This is a fairly small change and mostly intended to bring Tools into parity with some of the other abilities that have both a wider number of potential options and a smaller subset that standard seeds give players. Previously, players started with:
- 12.5% to 20.8% of potential Lores
- 7.8% to 11.8% of potential Rages (or 9.8% to 13.7% with the change mentioned above)
- 12.5% to 25% of potential Dances
- 0% of potential Tools
With this change, players now start with 12.5% of Tools. This does add, on average, approximately 1281 GP of buying power to the starting inventory (from 94 GP for a 75% value AutoCrossbow all the way to 5,000 GP for a 125% value Air Anchor). However, this does not seem like an inherently bad thing. Whether or not to sell a potentially rare tool that could be impactful later for GP that will be impactful now is an interesting player choice. Additional buying power is also slightly less impactful to a seed as a result of the final flag changes…
Items: No Breakable Rods set to False (was True)
Items: Expensive Breakable Rods set to True (New)
Rods were previously removed from standard race flags for similar reasons to Magitek: flags where breakable rods were readily available quickly became centralized around buying and breaking said rods en masse. However, the introduction of the Expensive Breakable Rods flag offers an opportunity bring them back in a way that generally forces players to be a bit more strategic in their use.
Under the new flags, the base costs of these items are adjusted as follows:
- Fire Rod: 12,000 GP
- Ice Rod: 12,000 GP
- Thunder Rod: 12,000 GP
- Poison Rod: 4,500 GP
- Pearl Rod: 14,400 GP
- Gravity Rod: 15,600 GP
At these base costs, it’s difficult to rely on Rods as a primary source of damage throughout the seed, but they should remain viable as an answer to specific seed challenges or key encounters, and they provide extra strategic value in seeds with Edgar-discounted rods or with Gogo.
Items: Expensive Super Balls set to True (New)
Ah, Super Balls, the item you probably forgot was in FF6 to begin with (assuming you ever owned one in Vanilla in the first place) but has now become one of the staples of standard WC play. The issues with Super Balls have been discussed at great length on Discord, so I won’t delve too deeply here. Suffice to say, seeds where some players stumble upon Super Balls and some players do not will often result in very uneven results, and Super Balls tend to be somewhat degenerate in allowing players to sidestep challenging or tricky early games entirely. In a game where there are typically few wrong answers, almost every other answer in the early game becomes wrong the moment Super Balls enter the picture.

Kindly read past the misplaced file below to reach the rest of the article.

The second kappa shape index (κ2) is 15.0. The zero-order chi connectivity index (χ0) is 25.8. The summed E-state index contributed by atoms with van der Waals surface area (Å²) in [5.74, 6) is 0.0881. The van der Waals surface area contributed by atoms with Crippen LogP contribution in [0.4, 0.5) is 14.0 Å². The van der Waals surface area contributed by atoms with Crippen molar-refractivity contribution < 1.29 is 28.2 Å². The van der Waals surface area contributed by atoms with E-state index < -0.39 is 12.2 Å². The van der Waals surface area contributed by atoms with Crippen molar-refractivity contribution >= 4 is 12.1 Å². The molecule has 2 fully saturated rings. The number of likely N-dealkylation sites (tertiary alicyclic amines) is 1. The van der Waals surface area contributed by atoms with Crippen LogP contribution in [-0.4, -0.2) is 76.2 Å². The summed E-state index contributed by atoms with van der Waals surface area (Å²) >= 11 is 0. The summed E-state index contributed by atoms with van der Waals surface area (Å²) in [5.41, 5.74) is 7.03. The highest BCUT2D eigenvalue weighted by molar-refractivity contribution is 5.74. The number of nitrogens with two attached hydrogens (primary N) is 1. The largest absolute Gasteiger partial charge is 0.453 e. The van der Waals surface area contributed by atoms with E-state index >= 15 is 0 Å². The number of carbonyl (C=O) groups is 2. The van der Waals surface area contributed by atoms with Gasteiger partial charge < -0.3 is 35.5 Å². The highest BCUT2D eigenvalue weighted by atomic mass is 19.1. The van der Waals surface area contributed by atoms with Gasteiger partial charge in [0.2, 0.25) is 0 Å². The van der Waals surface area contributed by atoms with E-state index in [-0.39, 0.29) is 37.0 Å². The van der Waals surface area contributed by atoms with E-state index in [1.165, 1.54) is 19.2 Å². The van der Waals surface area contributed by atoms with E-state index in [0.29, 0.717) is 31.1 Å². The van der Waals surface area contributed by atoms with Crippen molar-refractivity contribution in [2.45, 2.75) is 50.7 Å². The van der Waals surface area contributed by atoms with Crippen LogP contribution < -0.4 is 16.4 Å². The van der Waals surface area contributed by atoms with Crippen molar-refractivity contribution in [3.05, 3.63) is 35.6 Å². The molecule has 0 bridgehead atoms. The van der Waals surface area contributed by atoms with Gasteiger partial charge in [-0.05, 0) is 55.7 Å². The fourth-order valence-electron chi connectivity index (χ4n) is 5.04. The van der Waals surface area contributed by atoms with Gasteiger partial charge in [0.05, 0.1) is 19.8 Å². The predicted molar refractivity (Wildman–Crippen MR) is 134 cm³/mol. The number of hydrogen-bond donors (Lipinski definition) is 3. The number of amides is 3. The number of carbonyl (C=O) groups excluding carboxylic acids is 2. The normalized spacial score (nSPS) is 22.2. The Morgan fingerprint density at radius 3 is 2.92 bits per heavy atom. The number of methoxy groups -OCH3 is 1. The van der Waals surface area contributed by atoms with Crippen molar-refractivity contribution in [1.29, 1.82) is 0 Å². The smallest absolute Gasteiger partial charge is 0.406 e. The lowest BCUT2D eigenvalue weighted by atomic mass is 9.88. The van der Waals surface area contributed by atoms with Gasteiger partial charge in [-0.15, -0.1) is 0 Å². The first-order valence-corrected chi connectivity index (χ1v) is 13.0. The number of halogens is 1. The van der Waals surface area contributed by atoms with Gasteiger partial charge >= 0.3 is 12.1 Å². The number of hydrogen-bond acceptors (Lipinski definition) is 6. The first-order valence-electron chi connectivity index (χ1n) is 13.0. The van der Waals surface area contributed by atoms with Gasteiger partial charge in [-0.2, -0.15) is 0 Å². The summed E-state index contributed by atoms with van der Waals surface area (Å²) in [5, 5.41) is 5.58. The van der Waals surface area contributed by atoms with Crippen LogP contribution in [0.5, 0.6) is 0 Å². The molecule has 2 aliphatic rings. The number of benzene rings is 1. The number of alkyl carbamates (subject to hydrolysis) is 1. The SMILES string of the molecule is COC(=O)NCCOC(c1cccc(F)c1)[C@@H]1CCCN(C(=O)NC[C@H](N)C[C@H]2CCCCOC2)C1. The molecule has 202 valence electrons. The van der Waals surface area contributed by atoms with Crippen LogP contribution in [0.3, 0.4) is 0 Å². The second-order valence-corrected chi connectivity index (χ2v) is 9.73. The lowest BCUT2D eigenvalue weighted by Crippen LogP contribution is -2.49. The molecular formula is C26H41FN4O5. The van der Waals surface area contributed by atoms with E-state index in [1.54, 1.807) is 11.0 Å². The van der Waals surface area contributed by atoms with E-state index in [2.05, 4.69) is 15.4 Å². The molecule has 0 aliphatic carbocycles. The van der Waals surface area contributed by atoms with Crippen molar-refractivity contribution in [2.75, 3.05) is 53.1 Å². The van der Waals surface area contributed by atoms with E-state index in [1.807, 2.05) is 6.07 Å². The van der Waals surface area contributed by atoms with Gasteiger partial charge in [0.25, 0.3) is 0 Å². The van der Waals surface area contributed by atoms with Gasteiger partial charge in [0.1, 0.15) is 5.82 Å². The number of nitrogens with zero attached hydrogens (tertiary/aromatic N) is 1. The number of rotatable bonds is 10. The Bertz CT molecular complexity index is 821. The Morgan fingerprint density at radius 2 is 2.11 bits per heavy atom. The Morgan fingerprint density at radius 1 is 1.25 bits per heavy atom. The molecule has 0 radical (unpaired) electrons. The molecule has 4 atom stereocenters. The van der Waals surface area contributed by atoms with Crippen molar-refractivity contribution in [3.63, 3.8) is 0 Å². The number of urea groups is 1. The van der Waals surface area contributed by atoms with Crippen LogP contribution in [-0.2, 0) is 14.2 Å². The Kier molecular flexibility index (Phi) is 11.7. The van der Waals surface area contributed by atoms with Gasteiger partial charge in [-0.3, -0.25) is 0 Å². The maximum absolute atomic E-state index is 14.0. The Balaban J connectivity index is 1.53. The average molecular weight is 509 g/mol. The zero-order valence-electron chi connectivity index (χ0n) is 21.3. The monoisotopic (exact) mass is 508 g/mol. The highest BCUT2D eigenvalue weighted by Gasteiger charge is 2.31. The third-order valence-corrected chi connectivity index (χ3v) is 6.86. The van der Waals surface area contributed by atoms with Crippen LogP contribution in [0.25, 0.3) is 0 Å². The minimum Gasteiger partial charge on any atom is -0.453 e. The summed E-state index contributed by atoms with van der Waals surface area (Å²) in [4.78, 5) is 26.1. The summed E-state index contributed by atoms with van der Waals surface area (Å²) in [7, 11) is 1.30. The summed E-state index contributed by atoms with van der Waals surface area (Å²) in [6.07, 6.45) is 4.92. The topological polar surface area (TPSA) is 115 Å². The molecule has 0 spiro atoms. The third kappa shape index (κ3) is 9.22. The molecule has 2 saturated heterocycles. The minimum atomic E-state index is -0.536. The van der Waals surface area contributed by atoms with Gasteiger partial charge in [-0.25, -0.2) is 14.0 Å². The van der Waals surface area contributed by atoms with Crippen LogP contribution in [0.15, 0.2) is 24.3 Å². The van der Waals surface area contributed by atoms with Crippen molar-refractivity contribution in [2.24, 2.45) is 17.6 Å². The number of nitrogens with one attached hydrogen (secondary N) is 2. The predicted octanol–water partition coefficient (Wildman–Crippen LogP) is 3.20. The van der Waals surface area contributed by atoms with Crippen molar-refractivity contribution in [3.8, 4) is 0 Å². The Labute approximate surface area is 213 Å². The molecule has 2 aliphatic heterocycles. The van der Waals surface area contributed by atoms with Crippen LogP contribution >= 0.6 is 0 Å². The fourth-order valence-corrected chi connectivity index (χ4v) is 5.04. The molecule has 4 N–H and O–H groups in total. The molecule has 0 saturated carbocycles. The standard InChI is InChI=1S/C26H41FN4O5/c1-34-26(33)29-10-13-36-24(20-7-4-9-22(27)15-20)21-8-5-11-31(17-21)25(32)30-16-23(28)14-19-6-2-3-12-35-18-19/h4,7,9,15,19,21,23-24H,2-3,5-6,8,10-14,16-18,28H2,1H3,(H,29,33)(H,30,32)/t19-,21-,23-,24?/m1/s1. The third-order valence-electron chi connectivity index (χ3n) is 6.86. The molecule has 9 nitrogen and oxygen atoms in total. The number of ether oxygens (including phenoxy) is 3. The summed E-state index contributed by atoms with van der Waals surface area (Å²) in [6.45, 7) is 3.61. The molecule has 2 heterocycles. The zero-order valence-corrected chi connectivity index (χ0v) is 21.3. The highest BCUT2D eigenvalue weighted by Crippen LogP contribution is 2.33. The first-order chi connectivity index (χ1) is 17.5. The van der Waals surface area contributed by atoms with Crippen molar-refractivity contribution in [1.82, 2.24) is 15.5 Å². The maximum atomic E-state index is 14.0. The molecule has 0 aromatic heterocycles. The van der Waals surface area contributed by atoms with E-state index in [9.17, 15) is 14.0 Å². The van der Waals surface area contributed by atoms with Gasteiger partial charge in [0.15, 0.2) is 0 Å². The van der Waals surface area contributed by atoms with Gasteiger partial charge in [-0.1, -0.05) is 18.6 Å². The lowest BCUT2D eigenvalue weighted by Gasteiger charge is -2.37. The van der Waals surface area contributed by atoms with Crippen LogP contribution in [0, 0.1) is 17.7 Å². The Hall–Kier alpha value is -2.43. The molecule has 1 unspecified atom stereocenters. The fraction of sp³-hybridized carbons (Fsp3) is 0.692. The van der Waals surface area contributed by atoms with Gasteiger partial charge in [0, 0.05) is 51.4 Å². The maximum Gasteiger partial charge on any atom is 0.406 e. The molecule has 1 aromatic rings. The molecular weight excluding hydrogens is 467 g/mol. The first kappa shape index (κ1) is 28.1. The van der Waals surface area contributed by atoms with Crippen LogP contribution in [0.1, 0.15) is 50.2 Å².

In terms of player experience, Super Balls elicit more feedback than probably any other single element in standard, and most of that feedback is negative. It’s unclear if anyone out there truly loves Super Balls, but we can say with absolute certainty that there are people out there who definitely hate them (or, more specifically, hate the effect their presence has on WC races).
While the original plan was to remove Super Balls altogether from UL S3, the introduction of the Expensive Super Balls flag offers an interesting middle-ground in what is hopefully a way to preserve Super Balls as a limited-use option, while still eliminating them as the race-distorting presence they are today. Limiting Super Balls certainly makes some seeds a bit harder to break into, but otherwise there are very few reasons not to hit them with the nerf bat. WC is at its best when it shuffles the iconic and memorable elements of the original in new and interesting ways, and I think few would argue that there was ever anything iconic or memorable about Super Balls. It’s time to put the gimmick-item-turned-WC-powerhouse back in its niche.
As mentioned above, the goal of these changes is not to be transformative but instead iterative, and hopefully the explanations above offer some insight into our goals in making these adjustments. The end result, we hope, will be a more balanced and consistent set of standard race flags which still embrace the healthy randomness of Worlds Collide while avoiding some of the challenges that have previously resulted in races occasionally feeling a bit too frustrating or being decided by one key find.
Don’t forget, these flags aren’t the only changes coming in S3, because 1.2 itself brings some other key changes, not the least of which is a brand new check! Mog now opens up the Narshe Moogle Defense check, providing another option to find a character, esper, or item, and giving everyone’s favourite mascot a bit of a boost in value. There are a number of other bugfixes and quality-of-life improvements coming as well, including a big time-saving tweak to the Narshe Battle check (aka Kefka@Narshe), buffs for Sketch, Control, and Capture, and much more!
The full flagstring for the S3 Beta flags is here:
-cg -oa 126.96.36.199.188.8.131.52.9 -ob 184.108.40.206.220.127.116.11.12 -oc 18.104.22.168.1.11.8 -od 0.1.1.11.32 -sc1 random -sc2 random -sc3 random -sal -eu -csrp 80 125 -fst -brl -slr 3 5 -lmprp 75 125 -lel -srr 25 35 -rnl -rnc -sdr 1 2 -das -dda -dns -sch -scis -com 98989898989898989898989898 -rec1 28 -rec2 27 -xpm 3 -mpm 5 -gpm 5 -nxppd -lsced 2 -hmced 2 -xgced 2 -ase 2 -msl 40 -sed -bbs -drloc shuffle -stloc mix -be -bnu -res -fer 0 -escr 100 -dgne -wnz -mmnu -cmd -esr 2 5 -ebr 82 -emprp 75 125 -nm1 random -rnl1 -rns1 -nm2 random -rnl2 -rns2 -nmmi -mmprp 75 125 -gp 5000 -smc 3 -sto 1 -ieor 33 -ieror 33 -csb 3 14 -mca -stra -saw -sisr 20 -sprp 75 125 -sdm 4 -npi -sebr -sesb -ccsr 20 -cms -frw -cor -crr -crvr 50 60 -crm -ari -anca -adeh -nmc -nu -nfps -fs -fe -fvd -fr -fj -fbs -fedc -fc -ond -rr -etn
Remember, this flagstring will only work on the dev branch of WC (i.e. it won’t work on the current ff6wc.com website), so either roll those flags with SeedBot (don’t forget the &dev argument) or, easier still, just use the !preset chuponsdelightnext command with SeedBot. Good luck!